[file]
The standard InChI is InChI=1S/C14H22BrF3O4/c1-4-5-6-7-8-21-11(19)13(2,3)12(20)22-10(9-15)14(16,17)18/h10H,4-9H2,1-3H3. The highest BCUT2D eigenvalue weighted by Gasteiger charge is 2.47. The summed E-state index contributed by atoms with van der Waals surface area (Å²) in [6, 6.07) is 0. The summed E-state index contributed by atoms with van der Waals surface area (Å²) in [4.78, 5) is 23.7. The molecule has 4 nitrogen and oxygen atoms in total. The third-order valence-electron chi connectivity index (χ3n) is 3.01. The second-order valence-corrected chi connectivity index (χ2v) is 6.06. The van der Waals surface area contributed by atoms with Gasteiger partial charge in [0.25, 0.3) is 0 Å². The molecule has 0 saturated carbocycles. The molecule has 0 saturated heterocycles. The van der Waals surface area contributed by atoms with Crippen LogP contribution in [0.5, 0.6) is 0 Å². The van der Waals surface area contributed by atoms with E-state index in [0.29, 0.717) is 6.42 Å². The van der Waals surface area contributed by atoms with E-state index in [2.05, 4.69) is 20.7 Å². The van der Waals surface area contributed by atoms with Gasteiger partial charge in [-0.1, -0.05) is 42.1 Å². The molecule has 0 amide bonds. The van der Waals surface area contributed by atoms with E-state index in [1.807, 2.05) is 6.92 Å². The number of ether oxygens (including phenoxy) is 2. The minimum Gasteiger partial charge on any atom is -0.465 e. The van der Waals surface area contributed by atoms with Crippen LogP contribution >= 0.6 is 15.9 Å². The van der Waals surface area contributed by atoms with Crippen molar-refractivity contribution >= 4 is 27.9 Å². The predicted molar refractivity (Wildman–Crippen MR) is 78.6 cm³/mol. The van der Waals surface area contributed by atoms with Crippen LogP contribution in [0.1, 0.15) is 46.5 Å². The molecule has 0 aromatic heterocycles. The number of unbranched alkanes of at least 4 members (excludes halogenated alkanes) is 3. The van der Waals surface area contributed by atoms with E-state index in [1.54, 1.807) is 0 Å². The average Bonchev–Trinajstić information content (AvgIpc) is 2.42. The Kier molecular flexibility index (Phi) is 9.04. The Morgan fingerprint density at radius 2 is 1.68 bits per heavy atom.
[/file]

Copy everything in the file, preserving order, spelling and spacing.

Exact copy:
The standard InChI is InChI=1S/C14H22BrF3O4/c1-4-5-6-7-8-21-11(19)13(2,3)12(20)22-10(9-15)14(16,17)18/h10H,4-9H2,1-3H3. The highest BCUT2D eigenvalue weighted by Gasteiger charge is 2.47. The summed E-state index contributed by atoms with van der Waals surface area (Å²) in [6, 6.07) is 0. The summed E-state index contributed by atoms with van der Waals surface area (Å²) in [4.78, 5) is 23.7. The molecule has 4 nitrogen and oxygen atoms in total. The third-order valence-electron chi connectivity index (χ3n) is 3.01. The second-order valence-corrected chi connectivity index (χ2v) is 6.06. The van der Waals surface area contributed by atoms with Gasteiger partial charge in [0.25, 0.3) is 0 Å². The molecule has 0 saturated carbocycles. The molecule has 0 saturated heterocycles. The van der Waals surface area contributed by atoms with Crippen LogP contribution in [0.5, 0.6) is 0 Å². The van der Waals surface area contributed by atoms with E-state index in [0.29, 0.717) is 6.42 Å². The van der Waals surface area contributed by atoms with E-state index in [2.05, 4.69) is 20.7 Å². The van der Waals surface area contributed by atoms with Gasteiger partial charge in [-0.1, -0.05) is 42.1 Å². The molecule has 0 amide bonds. The van der Waals surface area contributed by atoms with E-state index in [1.807, 2.05) is 6.92 Å². The number of ether oxygens (including phenoxy) is 2. The minimum Gasteiger partial charge on any atom is -0.465 e. The van der Waals surface area contributed by atoms with Crippen LogP contribution >= 0.6 is 15.9 Å². The van der Waals surface area contributed by atoms with Crippen molar-refractivity contribution >= 4 is 27.9 Å². The predicted molar refractivity (Wildman–Crippen MR) is 78.6 cm³/mol. The van der Waals surface area contributed by atoms with Crippen LogP contribution in [0.1, 0.15) is 46.5 Å². The molecule has 0 aromatic heterocycles. The number of unbranched alkanes of at least 4 members (excludes halogenated alkanes) is 3. The van der Waals surface area contributed by atoms with E-state index in [1.54, 1.807) is 0 Å². The average Bonchev–Trinajstić information content (AvgIpc) is 2.42. The Kier molecular flexibility index (Phi) is 9.04. The Morgan fingerprint density at radius 2 is 1.68 bits per heavy atom.